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During the Play of Romeo and Juliet, Shakespeare portrays a very strong relationship between Juliet and her father, Lord Capulet. His initial attitude shows him as a caring, protective father who wants what is best for his daughter. This caring manner continues until Scene 5 of Act 3, in which Juliet defies her father, who wishes for her to marry the County Paris. This scene acts as a turning point in the play; Lord Capulet is now shown as a malevolent father who has his own intentions for his daughter’s future. However, when Juliet returns apologetically to her father, and agrees to marry Paris, he once again returns to being the loving and caring father we initially identified.
Lord Capulet’s initial attitude to his daughter was generally kind and compassionate. He calls her his ‘hopeful lady of my earth’ which implies that he expects her to do well for herself. We see him as a typical father late in the 16th Century. It was commonplace for fathers to be in charge of who their daughter married, and Lord Capulet decided that Paris, a handsome, wealthy kinsman to the prince, would be able to provide for his daughter’s future. Lord Capulet is very protective over Juliet, he does not think she is ‘ripe to be a bride’ because she is ‘yet a stranger to the world’ and ‘hath not seen the change of fourteen years’. This prominently reminds us of both Lord Capulet’s protectiveness, and the ongoing theme of youth and age throughout the play.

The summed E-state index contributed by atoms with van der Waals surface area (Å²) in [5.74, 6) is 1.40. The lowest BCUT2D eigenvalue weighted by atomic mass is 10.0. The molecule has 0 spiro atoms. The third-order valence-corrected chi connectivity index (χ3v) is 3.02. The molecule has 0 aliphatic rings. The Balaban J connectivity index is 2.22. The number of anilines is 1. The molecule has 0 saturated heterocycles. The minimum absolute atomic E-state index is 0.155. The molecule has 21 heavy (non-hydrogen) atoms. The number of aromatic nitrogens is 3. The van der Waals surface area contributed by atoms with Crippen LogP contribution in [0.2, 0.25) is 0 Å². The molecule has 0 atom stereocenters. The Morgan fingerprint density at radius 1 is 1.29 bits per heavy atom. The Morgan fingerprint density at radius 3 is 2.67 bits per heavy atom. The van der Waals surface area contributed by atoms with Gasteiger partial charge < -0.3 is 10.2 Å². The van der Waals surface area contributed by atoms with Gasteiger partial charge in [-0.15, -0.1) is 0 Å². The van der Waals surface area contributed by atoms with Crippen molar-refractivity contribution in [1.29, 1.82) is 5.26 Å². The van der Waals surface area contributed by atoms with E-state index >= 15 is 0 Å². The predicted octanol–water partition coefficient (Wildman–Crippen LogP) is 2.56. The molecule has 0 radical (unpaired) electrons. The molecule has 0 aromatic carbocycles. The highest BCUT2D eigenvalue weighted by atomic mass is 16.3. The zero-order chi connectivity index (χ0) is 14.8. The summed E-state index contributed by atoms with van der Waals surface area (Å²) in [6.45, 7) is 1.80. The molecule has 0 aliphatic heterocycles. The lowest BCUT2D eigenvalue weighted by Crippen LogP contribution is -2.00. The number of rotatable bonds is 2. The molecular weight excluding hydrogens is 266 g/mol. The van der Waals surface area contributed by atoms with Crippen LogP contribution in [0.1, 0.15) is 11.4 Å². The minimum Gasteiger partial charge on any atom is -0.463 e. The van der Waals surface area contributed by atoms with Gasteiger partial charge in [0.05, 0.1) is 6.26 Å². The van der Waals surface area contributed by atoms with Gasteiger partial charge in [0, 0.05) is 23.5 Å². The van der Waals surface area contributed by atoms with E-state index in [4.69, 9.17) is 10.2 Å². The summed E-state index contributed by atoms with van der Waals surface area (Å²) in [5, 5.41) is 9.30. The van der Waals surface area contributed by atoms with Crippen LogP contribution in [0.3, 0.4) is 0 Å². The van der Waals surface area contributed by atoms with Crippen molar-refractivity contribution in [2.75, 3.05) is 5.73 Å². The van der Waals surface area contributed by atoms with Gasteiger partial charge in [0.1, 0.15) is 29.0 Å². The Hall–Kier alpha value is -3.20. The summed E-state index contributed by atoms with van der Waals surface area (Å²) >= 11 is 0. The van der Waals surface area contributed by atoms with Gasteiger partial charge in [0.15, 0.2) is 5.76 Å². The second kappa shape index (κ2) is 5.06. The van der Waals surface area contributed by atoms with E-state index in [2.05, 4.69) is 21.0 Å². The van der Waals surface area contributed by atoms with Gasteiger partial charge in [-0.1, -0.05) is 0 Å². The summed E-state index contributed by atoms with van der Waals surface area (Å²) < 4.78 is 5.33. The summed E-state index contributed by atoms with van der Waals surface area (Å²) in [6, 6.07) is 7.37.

The point at which Lord Capulet ceases from acting behind the caring faï¿½ade come in Scene 5 of Act 3 in the play. Juliet refuses to marry Paris when her mother tells her that they have arranged her marriage. Juliet, who is secretly already married to Romeo, cannot go ahead with the marriage to Paris, and she tells her mother that she is not ready to be married so soon after Tybalt’s death.
Although upset, her mother does not overreact to this situation, and it is only when her father enters that the situation becomes overwhelming. He shouts at her, is unpleasant towards her, and threatens to disown her if she does not do as he says. Lady Capulet is then drawn into more of a quarrelsome situation with her daughter, her line ‘Fie, fie! what, are you mad?’ could be interpreted either as directed towards her husband or Juliet. It would seem that it was towards her husband as later in the scene she says to Lord Capulet ‘You are too hot’, which indicates that he is becoming too aggressive and malicious to his own daughter.
This would suggest that Lord Capulet has a very influential personality, and he is able to get other people to do what he wants them to because of his authority, and their fear of what he will say if they, like Juliet did, refuse to co-operate. Lord Capulet’s view of a daughter is that they are almost like property, who should be married to a handsome and wealthy gentleman when they are old enough to take on this responsibility.